Trump and Justice: a threat to American values – Labour Article

0
291

Trump and Justice: a threat to American values – Labour Article

The recent revival of federal executions in the US after a 17-year hiatus comes in the middle of a global pandemic. Coronavirus is raging in America, and yet the focus of the Trump administration is elsewhere. Obsessed with power and imbued with a love of violence, the leader of the ‘free world’ is endorsing a perverted style of ‘justice’ at a time where compassion is needed.

Should Americans be worried? In a word, Yes. 

This is just one of many examples of gross federal overreach by the Trump administration. The death penalty is legal in only thirty of the fifty US states. This means that in the other twenty the federal government is imposing on state legislations. If this does not alarm people then America’s founding principles will continue to slide towards obscurity. 

Humans are equal and it is not the place of one man to decree another should be killed. For me this is an absolute truth, unfortunately, many do not agree. The argument about the sanctity of life is clearly too easy for people to reject. So how can we halt this vile practice?

The key to opposing the death penalty is tackling the myth that it acts as a significant deterrent for those thinking about committing serious crimes. This is a lie. In fact, a 2018 report based on international figures showed that murder rates trend downwards after the abolition of the death penalty. The death penalty should be seen for what it is: costly, inhumane, and at odds with America’s identity as the bastion of democracy and peace. 

Responsible for at least 1300 active instances of Human rights violations under UN law the use of ‘Death Row’  is one of the most inhumane crimes in US History. Can you imagine being locked up for over 20 years and being utterly devoid of hope and justice? Simply waiting for a judge to command your death. Each day would be psychological torture. 

This figure is nationwide; it is not specifically under the federal execution program but it establishes the grotesque failures of the US system. I understand the vital nature of consequence, but state murder is never justifiable. Long prison sentences for the worst offenders would suffice. The killing is grotesque and unnecessary. 

The Federal Government is desecrating the sanctity of the American state. 20 of the 50 states have abolished the practise yet due to the 1994 Death Penalty Act the federal courts can claim jurisdiction over a wide range of crimes that would usually be state matters. Whilst this has not been ruled unconstitutional, many see this as the government imposing on the autonomy of states. Unlike the toothless threats to withhold school funding earlier in July, Trump has utilised federal power over law enforcement and the justice system to impose his politics.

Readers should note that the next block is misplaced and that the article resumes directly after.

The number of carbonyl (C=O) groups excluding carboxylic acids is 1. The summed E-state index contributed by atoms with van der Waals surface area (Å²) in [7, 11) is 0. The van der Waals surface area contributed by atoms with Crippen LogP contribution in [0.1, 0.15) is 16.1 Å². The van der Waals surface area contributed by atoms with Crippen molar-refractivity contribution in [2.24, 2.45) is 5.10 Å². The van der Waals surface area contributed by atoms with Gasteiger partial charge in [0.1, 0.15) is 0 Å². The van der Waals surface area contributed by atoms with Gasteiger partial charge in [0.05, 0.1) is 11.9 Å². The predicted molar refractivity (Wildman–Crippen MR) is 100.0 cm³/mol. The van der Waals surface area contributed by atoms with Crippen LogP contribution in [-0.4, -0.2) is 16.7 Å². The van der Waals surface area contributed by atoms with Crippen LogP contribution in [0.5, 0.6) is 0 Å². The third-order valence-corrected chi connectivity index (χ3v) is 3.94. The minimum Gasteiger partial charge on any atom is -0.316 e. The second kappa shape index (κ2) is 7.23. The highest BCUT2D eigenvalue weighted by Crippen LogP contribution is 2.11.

The Federal execution program has been dormant for so long, so why has it now been restarted? Simply put, it is being used as a political tool ahead of an election campaign. Trump appearing tough on crime will connect with conservative voters and is a well-versed tactic of the right. George Bush Jr, for example, owed much of his electoral success to this. The death penalty is one of a wide range of political decisions made to glorify harsh federal ‘justice’. These decisions have proved incredibly dangerous for America.

Past months have seen Trump deploy federal agents in Portland. Against the wishes of the elected representatives of both Oregon and the city itself. The federal government is repressing constitutionally protected, peaceful BLM protests with extensive force. The use of camo-clad unidentifiable US federal officers is starkly juxtaposed to the value of government accountability that the US was founded on. By portraying the Democrat-led city as being a warzone Trump is spreading misinformation in an attempt to garner support.

The level of political spin is baffling. Trump is prepared to sow seeds of division and bathe America in blood to manipulate his conservative base. A man so at peace with state-sponsored violence should never have been in the White House and the possibility of his re-election is a chilling thought.

Written by Guest Labour Writer, Henry Mckeever

Point of Information

Executive abuse of power isn’t a Trump phenomenon – A Conservative Response

Trump is certainly guilty of using his executive power to overstep the sovereignty of state governments. But so is every president in the history of the US, Democrat or Republican alike.

After Pearl Harbor, former President Franklin Delano Roosevelt oversaw the internment of 120,000 Japanese Americans. Lyndon Johnson used the FBI to investigate his critics in the Senate. And let us not forget Obama’s unconstitutional intervention in Libya, a country which is now considered a failed state and is a breeding ground for ISIS militants. The use and abuse of executive power is synonymous with the presidency.

While my colleague Henry presents a very compelling and passionate argument against Trump and how he is a threat to American values, he fails to provide an alternative to Trump. As such, let me present the alternative to another Trump presidency: Joe Biden.